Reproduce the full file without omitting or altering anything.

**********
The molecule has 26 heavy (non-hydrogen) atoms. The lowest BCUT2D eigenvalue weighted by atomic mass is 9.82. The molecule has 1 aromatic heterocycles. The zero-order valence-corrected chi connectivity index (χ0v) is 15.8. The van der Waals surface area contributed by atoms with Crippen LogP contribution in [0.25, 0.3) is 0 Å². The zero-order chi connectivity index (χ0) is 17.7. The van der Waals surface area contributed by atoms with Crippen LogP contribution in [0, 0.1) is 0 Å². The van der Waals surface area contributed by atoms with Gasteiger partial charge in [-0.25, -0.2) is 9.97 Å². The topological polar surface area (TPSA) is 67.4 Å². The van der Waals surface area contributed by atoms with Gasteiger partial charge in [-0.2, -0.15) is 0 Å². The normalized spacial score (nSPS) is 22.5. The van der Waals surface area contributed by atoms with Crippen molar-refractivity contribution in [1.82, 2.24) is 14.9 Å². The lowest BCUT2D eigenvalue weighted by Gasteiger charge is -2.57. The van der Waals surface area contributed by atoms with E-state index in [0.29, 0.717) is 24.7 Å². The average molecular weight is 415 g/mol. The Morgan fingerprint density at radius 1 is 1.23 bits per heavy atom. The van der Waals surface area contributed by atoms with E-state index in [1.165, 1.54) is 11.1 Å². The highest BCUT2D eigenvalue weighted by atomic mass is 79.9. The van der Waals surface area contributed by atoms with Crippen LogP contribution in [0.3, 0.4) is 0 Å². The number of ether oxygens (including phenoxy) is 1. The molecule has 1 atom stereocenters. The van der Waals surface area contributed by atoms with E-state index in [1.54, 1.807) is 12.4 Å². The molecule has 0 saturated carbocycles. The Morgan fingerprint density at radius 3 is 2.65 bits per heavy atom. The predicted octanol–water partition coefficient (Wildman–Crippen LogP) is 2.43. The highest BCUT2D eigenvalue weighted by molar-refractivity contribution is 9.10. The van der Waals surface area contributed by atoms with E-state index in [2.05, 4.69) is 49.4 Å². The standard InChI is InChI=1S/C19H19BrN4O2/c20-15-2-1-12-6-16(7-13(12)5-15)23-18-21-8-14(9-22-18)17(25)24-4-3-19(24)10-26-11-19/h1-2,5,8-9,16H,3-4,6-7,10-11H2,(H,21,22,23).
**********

The molecule has 26 heavy (non-hydrogen) atoms. The lowest BCUT2D eigenvalue weighted by atomic mass is 9.82. The molecule has 1 aromatic heterocycles. The zero-order valence-corrected chi connectivity index (χ0v) is 15.8. The van der Waals surface area contributed by atoms with Crippen LogP contribution in [0.25, 0.3) is 0 Å². The zero-order chi connectivity index (χ0) is 17.7. The van der Waals surface area contributed by atoms with Crippen LogP contribution in [0, 0.1) is 0 Å². The van der Waals surface area contributed by atoms with Gasteiger partial charge in [-0.25, -0.2) is 9.97 Å². The topological polar surface area (TPSA) is 67.4 Å². The van der Waals surface area contributed by atoms with Gasteiger partial charge in [-0.2, -0.15) is 0 Å². The normalized spacial score (nSPS) is 22.5. The van der Waals surface area contributed by atoms with Crippen molar-refractivity contribution in [1.82, 2.24) is 14.9 Å². The lowest BCUT2D eigenvalue weighted by Gasteiger charge is -2.57. The van der Waals surface area contributed by atoms with E-state index in [0.29, 0.717) is 24.7 Å². The average molecular weight is 415 g/mol. The Morgan fingerprint density at radius 1 is 1.23 bits per heavy atom. The van der Waals surface area contributed by atoms with E-state index in [1.165, 1.54) is 11.1 Å². The highest BCUT2D eigenvalue weighted by atomic mass is 79.9. The van der Waals surface area contributed by atoms with Crippen LogP contribution in [0.3, 0.4) is 0 Å². The number of ether oxygens (including phenoxy) is 1. The molecule has 1 atom stereocenters. The van der Waals surface area contributed by atoms with E-state index in [1.54, 1.807) is 12.4 Å². The molecule has 0 saturated carbocycles. The Morgan fingerprint density at radius 3 is 2.65 bits per heavy atom. The predicted octanol–water partition coefficient (Wildman–Crippen LogP) is 2.43. The highest BCUT2D eigenvalue weighted by molar-refractivity contribution is 9.10. The van der Waals surface area contributed by atoms with E-state index in [2.05, 4.69) is 49.4 Å². The standard InChI is InChI=1S/C19H19BrN4O2/c20-15-2-1-12-6-16(7-13(12)5-15)23-18-21-8-14(9-22-18)17(25)24-4-3-19(24)10-26-11-19/h1-2,5,8-9,16H,3-4,6-7,10-11H2,(H,21,22,23).